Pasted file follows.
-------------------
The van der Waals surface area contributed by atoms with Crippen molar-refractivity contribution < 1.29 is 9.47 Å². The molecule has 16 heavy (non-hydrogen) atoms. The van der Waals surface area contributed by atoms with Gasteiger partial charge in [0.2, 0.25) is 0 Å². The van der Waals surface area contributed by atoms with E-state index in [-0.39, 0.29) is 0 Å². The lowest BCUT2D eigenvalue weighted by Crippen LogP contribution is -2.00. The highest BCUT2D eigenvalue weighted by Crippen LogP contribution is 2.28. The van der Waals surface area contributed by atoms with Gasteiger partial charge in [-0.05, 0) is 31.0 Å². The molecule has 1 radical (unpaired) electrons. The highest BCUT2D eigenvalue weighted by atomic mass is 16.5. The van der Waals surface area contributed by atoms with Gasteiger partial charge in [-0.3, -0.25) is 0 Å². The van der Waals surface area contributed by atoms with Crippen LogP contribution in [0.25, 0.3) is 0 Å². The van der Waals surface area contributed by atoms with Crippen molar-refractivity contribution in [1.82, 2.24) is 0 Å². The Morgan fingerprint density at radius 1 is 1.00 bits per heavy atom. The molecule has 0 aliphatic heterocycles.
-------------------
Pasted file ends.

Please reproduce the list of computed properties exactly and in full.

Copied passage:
The van der Waals surface area contributed by atoms with Crippen molar-refractivity contribution < 1.29 is 9.47 Å². The molecule has 16 heavy (non-hydrogen) atoms. The van der Waals surface area contributed by atoms with Gasteiger partial charge in [0.2, 0.25) is 0 Å². The van der Waals surface area contributed by atoms with E-state index in [-0.39, 0.29) is 0 Å². The lowest BCUT2D eigenvalue weighted by Crippen LogP contribution is -2.00. The highest BCUT2D eigenvalue weighted by Crippen LogP contribution is 2.28. The van der Waals surface area contributed by atoms with Gasteiger partial charge in [-0.05, 0) is 31.0 Å². The molecule has 1 radical (unpaired) electrons. The highest BCUT2D eigenvalue weighted by atomic mass is 16.5. The van der Waals surface area contributed by atoms with Gasteiger partial charge in [-0.3, -0.25) is 0 Å². The van der Waals surface area contributed by atoms with Crippen LogP contribution in [0.25, 0.3) is 0 Å². The van der Waals surface area contributed by atoms with Crippen molar-refractivity contribution in [1.82, 2.24) is 0 Å². The Morgan fingerprint density at radius 1 is 1.00 bits per heavy atom. The molecule has 0 aliphatic heterocycles.